|Do not fly Iberia
Sertorius Chapter 8: The Islands of the Blest[80? BC]
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He [Note 1] escaped with difficulty, and after the wind ceased, ran for certain desert islands scattered in those seas, affording no water, and after passing a night there, making out to sea again, he went through the straits of Cadiz, and sailing outward keeping the Spanish shore on his right hand, he landed a little above the mouth of the river Baetis, where it falls into the Atlantic sea, and gives the name to that part of Spain. Here he met with seamen recently arrived from the Atlantic islands, two in number, divided from one another only by a narrow channel, and distant from the coast of Africa ten thousand furlongs. These are called the Islands of the Blest; rains fall there seldom, and in moderate showers, but for the most part they have gentle breezes, bringing along with them soft dews, which render the soil not only rich for plowing and planting, but so abundantly fruitful that it produces spontaneously an abundance of delicate fruits, sufficient to feed the inhabitants, who may here enjoy all things without trouble or labor. The seasons of the year are temperate, and the transitions from one to another so moderate, that the air is almost always serene and pleasant. The rough northerly and easterly winds which blow from the coasts of Europe and Africa, dissipated in the vast open space, utterly lose their force before they reach the islands. The soft western and southerly winds which breathe upon them sometimes produce gentle sprinkling showers, which they convey along with them from the sea, but more usually bring days of moist bright weather, cooling and gently fertilizing the soil, so that the firm belief prevails even among the barbarians, that this is the seat of the blessed, and that these are the Elysian Fields celebrated by Homer.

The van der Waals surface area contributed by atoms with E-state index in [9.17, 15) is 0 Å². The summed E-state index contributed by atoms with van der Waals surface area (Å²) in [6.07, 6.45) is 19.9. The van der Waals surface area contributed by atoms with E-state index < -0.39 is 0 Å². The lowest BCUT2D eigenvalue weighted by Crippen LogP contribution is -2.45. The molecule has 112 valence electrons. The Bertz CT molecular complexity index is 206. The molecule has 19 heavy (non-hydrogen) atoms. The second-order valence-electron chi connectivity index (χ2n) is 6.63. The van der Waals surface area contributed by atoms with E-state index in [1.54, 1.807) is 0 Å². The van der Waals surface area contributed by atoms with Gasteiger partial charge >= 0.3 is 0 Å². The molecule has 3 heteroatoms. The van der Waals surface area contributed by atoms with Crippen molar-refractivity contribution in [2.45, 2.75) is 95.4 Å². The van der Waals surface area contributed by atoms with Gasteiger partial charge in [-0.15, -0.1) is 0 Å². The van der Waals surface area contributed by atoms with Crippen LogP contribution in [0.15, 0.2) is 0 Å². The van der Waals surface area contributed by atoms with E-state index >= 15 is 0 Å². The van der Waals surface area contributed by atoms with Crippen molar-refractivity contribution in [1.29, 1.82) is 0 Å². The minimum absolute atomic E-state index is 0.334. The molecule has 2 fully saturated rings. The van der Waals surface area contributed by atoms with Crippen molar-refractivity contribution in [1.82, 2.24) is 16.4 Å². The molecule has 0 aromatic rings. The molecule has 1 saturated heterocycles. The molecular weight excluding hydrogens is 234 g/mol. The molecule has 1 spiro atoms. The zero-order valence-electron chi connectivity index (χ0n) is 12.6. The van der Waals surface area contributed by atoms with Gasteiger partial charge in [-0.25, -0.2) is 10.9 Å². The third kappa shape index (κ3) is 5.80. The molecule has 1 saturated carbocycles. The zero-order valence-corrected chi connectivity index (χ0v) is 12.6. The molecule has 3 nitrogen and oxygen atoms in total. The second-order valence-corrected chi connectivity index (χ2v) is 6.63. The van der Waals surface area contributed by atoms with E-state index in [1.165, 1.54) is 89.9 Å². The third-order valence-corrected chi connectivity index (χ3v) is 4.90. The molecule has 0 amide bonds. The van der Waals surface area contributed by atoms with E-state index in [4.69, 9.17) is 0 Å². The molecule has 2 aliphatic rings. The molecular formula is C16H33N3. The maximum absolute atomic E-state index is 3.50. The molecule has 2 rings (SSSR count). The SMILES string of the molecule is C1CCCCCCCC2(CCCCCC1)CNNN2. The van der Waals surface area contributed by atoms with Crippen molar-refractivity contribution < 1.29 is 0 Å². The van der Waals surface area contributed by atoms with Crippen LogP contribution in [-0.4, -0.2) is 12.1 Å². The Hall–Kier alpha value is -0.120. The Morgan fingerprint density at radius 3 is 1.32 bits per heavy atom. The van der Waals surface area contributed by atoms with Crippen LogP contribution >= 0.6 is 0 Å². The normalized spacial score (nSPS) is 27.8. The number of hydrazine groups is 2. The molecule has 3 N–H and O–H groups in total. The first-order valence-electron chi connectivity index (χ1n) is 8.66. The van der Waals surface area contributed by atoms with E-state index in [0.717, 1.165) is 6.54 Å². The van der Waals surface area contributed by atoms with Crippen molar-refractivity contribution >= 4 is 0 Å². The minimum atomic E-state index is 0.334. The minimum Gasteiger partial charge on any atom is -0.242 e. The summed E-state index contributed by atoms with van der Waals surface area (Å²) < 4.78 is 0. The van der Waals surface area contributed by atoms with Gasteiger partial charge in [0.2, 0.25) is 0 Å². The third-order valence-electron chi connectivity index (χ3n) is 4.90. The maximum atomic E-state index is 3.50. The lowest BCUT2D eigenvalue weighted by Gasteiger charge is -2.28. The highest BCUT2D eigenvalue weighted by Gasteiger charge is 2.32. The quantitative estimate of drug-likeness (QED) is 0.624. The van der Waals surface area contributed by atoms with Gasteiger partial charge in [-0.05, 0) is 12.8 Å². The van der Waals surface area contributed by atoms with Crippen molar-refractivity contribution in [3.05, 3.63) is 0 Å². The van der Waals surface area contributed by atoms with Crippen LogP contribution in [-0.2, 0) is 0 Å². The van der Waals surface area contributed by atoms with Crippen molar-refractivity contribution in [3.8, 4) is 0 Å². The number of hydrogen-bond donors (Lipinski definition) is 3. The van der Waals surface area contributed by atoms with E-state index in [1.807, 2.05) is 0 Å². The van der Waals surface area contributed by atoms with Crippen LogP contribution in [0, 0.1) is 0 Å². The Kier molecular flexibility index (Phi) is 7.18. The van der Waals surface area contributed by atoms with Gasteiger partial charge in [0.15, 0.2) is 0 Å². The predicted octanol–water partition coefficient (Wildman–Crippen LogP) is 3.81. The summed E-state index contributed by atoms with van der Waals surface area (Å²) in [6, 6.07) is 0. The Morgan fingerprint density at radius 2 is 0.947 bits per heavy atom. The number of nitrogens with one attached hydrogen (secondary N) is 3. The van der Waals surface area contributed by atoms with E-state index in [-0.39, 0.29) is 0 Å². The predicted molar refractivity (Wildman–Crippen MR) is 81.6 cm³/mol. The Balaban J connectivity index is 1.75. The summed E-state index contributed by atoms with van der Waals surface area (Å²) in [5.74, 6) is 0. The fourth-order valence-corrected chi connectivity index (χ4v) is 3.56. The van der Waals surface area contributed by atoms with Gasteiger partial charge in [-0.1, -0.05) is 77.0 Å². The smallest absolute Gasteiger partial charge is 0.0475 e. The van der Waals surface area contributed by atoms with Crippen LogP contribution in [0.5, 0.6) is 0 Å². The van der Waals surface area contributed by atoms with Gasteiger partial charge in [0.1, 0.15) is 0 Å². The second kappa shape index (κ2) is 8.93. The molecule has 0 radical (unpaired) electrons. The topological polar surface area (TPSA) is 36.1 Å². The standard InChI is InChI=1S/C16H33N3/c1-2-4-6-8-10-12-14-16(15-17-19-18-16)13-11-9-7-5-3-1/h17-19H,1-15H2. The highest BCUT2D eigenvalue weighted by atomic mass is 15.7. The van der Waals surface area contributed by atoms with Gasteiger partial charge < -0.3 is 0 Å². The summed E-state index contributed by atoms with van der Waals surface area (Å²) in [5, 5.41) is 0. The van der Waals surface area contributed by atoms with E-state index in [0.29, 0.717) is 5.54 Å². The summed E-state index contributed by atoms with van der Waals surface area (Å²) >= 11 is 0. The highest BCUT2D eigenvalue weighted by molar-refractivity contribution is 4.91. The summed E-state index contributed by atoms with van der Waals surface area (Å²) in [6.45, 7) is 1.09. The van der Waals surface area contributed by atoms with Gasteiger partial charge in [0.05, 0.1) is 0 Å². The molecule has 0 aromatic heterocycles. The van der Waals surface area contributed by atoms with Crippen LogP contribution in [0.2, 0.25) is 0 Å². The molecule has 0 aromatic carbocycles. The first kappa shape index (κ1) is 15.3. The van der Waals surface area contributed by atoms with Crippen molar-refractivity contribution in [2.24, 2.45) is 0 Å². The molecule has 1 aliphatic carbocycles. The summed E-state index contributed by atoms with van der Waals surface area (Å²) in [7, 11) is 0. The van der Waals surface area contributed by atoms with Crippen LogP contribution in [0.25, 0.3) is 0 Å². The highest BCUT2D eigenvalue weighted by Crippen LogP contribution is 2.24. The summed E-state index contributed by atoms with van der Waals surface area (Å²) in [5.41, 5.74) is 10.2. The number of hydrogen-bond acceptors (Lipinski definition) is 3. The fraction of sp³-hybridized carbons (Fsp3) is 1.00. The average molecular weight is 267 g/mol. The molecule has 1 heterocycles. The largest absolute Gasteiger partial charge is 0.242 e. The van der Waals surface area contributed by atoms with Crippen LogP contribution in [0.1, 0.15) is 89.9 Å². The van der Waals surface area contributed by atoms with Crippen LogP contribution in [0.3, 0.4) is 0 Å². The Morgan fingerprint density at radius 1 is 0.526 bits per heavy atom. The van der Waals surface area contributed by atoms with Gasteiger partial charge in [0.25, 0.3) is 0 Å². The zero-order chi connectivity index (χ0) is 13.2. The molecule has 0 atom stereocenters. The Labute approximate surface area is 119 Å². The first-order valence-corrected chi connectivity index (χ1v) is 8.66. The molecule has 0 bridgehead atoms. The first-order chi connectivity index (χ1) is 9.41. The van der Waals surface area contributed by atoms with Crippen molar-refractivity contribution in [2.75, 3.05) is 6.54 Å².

Note 1: He = Sertorius